Last week, MARIN held a MOSES pilot demonstration. This involved an autonomously sailing zero-emission container feeder making a roundtrip between two ports in MARIN’s Seakeeping and Manoeuvring Basin.
MOSES (autoMated vessels and supply chain Optimisation for Sustainable short SEa Shipping) is a Horizon 2020 (H2020) funded project, which aims to significantly enhance the short sea shipping component of the European container supply chain by a constellation of innovations.
This includes innovative vessels and the optimisation of logistics operations. In the project, the vulnerabilities and strains that relate to the operation of large container ships are addressed.
The scope of MOSES project will be reached through the implementation of the following innovations:
- For the short sea shipping leg an innovative, hybrid electric feeder vessel (MOSES feeder) that will prevail from different vessel concepts and will be designed to match dominant short sea shipping business cases, increasing the utilisation rate of small ports. The MOSES feeder will be outfitted with a self-sufficient robotic container-handling system that will simplify the (un)loading of containerised cargo at Hub Ports and improve the operational capacity of small ports.
- For deepsea shipping ports the adoption of an autonomous vessel manoeuvring and docking scheme (MOSES AutoDock) that will provide operational independency from the availability of port services. This scheme will be based on the cooperation of (i) a coordinated swarm of autonomous tugboats with (ii) an automated docking system based on an existing product.
- A digital collaboration and matchmaking platform (MOSES platform) that aims to maximise and sustain short sea shipping services in the container supply chain by matching demand and supply of cargo volumes by logistics stakeholders using Machine Learning (ML) and data driven-based analytics.
MOSES will be validated by pilot demonstrations in relevant testing environments. A sustainability framework will be developed within the project for evaluating the performance and viability of the proposed innovations. This evaluation will also lead to concrete policy recommendations regarding short sea shipping in Europe.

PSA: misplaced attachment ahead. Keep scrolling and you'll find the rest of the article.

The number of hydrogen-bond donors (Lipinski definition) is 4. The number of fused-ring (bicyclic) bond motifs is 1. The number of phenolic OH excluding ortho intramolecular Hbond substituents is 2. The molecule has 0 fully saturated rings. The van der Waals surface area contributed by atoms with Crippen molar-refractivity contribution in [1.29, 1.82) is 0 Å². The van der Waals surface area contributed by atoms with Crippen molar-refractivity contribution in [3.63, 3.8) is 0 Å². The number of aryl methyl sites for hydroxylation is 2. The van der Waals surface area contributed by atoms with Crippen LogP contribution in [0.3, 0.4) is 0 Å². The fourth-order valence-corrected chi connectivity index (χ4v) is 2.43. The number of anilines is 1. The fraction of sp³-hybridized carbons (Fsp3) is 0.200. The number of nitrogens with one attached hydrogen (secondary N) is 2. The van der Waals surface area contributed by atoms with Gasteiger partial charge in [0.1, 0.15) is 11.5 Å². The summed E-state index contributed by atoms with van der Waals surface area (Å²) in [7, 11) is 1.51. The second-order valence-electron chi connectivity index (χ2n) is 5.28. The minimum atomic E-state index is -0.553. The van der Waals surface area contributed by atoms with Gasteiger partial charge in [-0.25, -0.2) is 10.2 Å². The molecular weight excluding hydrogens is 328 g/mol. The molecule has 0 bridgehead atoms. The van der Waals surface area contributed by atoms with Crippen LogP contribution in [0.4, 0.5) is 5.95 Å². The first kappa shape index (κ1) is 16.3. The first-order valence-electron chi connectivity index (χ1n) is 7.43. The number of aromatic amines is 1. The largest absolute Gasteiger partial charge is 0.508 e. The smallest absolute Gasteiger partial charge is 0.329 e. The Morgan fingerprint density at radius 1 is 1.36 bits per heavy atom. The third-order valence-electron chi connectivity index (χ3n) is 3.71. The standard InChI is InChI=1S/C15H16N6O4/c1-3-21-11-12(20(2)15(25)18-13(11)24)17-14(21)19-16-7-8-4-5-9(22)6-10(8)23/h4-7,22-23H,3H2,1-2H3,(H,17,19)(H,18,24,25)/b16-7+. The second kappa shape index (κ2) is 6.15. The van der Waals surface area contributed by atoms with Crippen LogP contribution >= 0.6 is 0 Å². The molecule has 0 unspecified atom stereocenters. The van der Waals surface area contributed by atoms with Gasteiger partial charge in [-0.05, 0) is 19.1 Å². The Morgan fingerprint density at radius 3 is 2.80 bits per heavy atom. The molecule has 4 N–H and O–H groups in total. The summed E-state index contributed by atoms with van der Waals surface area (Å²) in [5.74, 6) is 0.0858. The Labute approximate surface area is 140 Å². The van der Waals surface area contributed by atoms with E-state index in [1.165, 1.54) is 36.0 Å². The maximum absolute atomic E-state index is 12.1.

Pilot demonstrations in relevant testing environments, supported by concrete business cases, are to validate MOSES. In total there will be three pilot demonstrations.
The first is named AutoDock, which will showcase the automated manoeuvring, docking, and mooring scheme for large ports proposed by MOSES. This is achieved by demonstrating the way that a swarm of autonomous tugboats may intelligently cooperate to manoeuvre a large container ship and direct it into an available berth at the port and the way that tugboats may collaborate with an automated mooring system that will efficiently complete the process.
The model testing physical scenario will be conducted according to the local environmental conditions prevailing at the time of the demonstration. In addition, the demonstration aims at appropriately addressing a wide range of operational scenarios to simulate a use case as realistically as possible. AutoDock will be carried out at the physical area surrounding Faaborg harbour in Denmark, where TUCO maintains its facilities.
Yesterday, 18 September, Trelleborg Marine & Infrastructure’s Gen2 AutoMoor unit landed in Faaborg, Denmark, ahead of the pilot demonstration that is to take place this month.
Pilot 2: Innovative Feeder Vessel
The objective of this pilot is to showcase the innovative characteristics of the MOSES feeder vessel by demonstrating its seakeeping and energy performance capabilities. This activity included testing a scaled ship model for one – out of the three total – vessel design conceptualised within MOSES.
The ship models are constructed by MARIN at their facilities and the design properties include service speed, manoeuvring and seakeeping performance in various operational conditions and scenarios. This demo took place on 14 September.
The autonomous operation was carefully investigated and prepared through computer simulations. The onboard dummy of the robotic container handling system was developed by TNO and MacGregor.
Robotic Container Handling System
The third pilot demonstration aims to showcase the (semi)autonomous operation for (un)loading containers from the MOSES innovative feeder with the Robotic Container Handling System that will be developed. This will be accomplished by demonstrating the autonomous container handling capability of the system, the shared control between the human (remote) driver and the robotic crane system.
Intervention options for the remote operator through the remote supervisory Shore Control Station (SCS) will be also demonstrated. This pilot demonstration will be conducted at the MacGregor test facility in Örnsköldsvik (Sweden), where the crane itself will be mounted on the shore (instead of on board a vessel) for cost-efficiency reasons.
The MOSES consortium consists of seventeen partners from seven EU countries (Greece, Cyprus, Spain, Italy, the Netherlands, Denmark and Finland). MOSES’ team is composed of system and automation designers (NTUA, MARIN, Astander, CORE, ESI, TNO (Innovation Hub i-Botics), Danaos), maritime logistics and supply chain experts (Seability and Circle), technology platform providers (MacGregor, Trelleborg and TUCO (ProZero)), regulatory organisations (DNV), and stakeholders and end-users (SAT, Fundación Valenciaport, PCT, and MHM).
The project started July 2020 and will run until December 2023. In November, a final event will take place in Brussels, Belgium.
Picture (top): The feeder vessel design in MARIN’s basin (by MOSES).